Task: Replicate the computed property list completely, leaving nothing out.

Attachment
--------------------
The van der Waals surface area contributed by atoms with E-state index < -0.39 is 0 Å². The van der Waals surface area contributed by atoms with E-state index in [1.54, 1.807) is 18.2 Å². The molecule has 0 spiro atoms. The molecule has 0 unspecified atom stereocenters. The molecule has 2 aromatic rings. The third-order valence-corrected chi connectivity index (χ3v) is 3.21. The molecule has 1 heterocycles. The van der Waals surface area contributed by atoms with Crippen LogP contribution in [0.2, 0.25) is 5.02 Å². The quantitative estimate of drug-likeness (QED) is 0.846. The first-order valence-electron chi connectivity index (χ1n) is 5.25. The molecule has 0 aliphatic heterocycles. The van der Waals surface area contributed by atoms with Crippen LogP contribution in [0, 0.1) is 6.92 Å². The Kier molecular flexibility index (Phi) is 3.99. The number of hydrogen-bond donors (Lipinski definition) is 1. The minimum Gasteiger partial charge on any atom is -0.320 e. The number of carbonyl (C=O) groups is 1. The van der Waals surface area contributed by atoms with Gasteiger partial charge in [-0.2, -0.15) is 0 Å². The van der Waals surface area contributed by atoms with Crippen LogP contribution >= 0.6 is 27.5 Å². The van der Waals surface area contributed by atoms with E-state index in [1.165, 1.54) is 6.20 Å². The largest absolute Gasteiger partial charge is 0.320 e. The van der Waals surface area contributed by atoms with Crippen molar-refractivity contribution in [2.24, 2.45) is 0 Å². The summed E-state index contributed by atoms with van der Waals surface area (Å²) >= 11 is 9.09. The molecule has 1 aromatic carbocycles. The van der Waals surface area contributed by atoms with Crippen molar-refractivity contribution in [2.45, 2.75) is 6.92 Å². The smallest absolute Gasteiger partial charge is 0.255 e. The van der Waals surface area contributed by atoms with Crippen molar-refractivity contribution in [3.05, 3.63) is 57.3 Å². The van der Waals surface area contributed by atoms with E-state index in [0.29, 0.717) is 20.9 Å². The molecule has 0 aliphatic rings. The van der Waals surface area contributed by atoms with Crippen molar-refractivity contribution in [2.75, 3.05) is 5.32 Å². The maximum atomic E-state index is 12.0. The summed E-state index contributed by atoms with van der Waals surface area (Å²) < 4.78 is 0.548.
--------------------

The van der Waals surface area contributed by atoms with E-state index < -0.39 is 0 Å². The van der Waals surface area contributed by atoms with E-state index in [1.54, 1.807) is 18.2 Å². The molecule has 0 spiro atoms. The molecule has 0 unspecified atom stereocenters. The molecule has 2 aromatic rings. The third-order valence-corrected chi connectivity index (χ3v) is 3.21. The molecule has 1 heterocycles. The van der Waals surface area contributed by atoms with Crippen LogP contribution in [0.2, 0.25) is 5.02 Å². The quantitative estimate of drug-likeness (QED) is 0.846. The first-order valence-electron chi connectivity index (χ1n) is 5.25. The molecule has 0 aliphatic heterocycles. The van der Waals surface area contributed by atoms with Crippen LogP contribution in [0, 0.1) is 6.92 Å². The Kier molecular flexibility index (Phi) is 3.99. The number of hydrogen-bond donors (Lipinski definition) is 1. The minimum Gasteiger partial charge on any atom is -0.320 e. The number of carbonyl (C=O) groups is 1. The van der Waals surface area contributed by atoms with Gasteiger partial charge in [-0.2, -0.15) is 0 Å². The van der Waals surface area contributed by atoms with Crippen LogP contribution >= 0.6 is 27.5 Å². The van der Waals surface area contributed by atoms with E-state index in [1.165, 1.54) is 6.20 Å². The largest absolute Gasteiger partial charge is 0.320 e. The van der Waals surface area contributed by atoms with Crippen molar-refractivity contribution in [2.24, 2.45) is 0 Å². The summed E-state index contributed by atoms with van der Waals surface area (Å²) >= 11 is 9.09. The molecule has 1 aromatic carbocycles. The van der Waals surface area contributed by atoms with Crippen molar-refractivity contribution in [2.45, 2.75) is 6.92 Å². The smallest absolute Gasteiger partial charge is 0.255 e. The van der Waals surface area contributed by atoms with Crippen molar-refractivity contribution in [3.05, 3.63) is 57.3 Å². The van der Waals surface area contributed by atoms with E-state index in [0.29, 0.717) is 20.9 Å². The molecule has 0 aliphatic rings. The van der Waals surface area contributed by atoms with Crippen molar-refractivity contribution in [2.75, 3.05) is 5.32 Å². The maximum atomic E-state index is 12.0. The summed E-state index contributed by atoms with van der Waals surface area (Å²) < 4.78 is 0.548.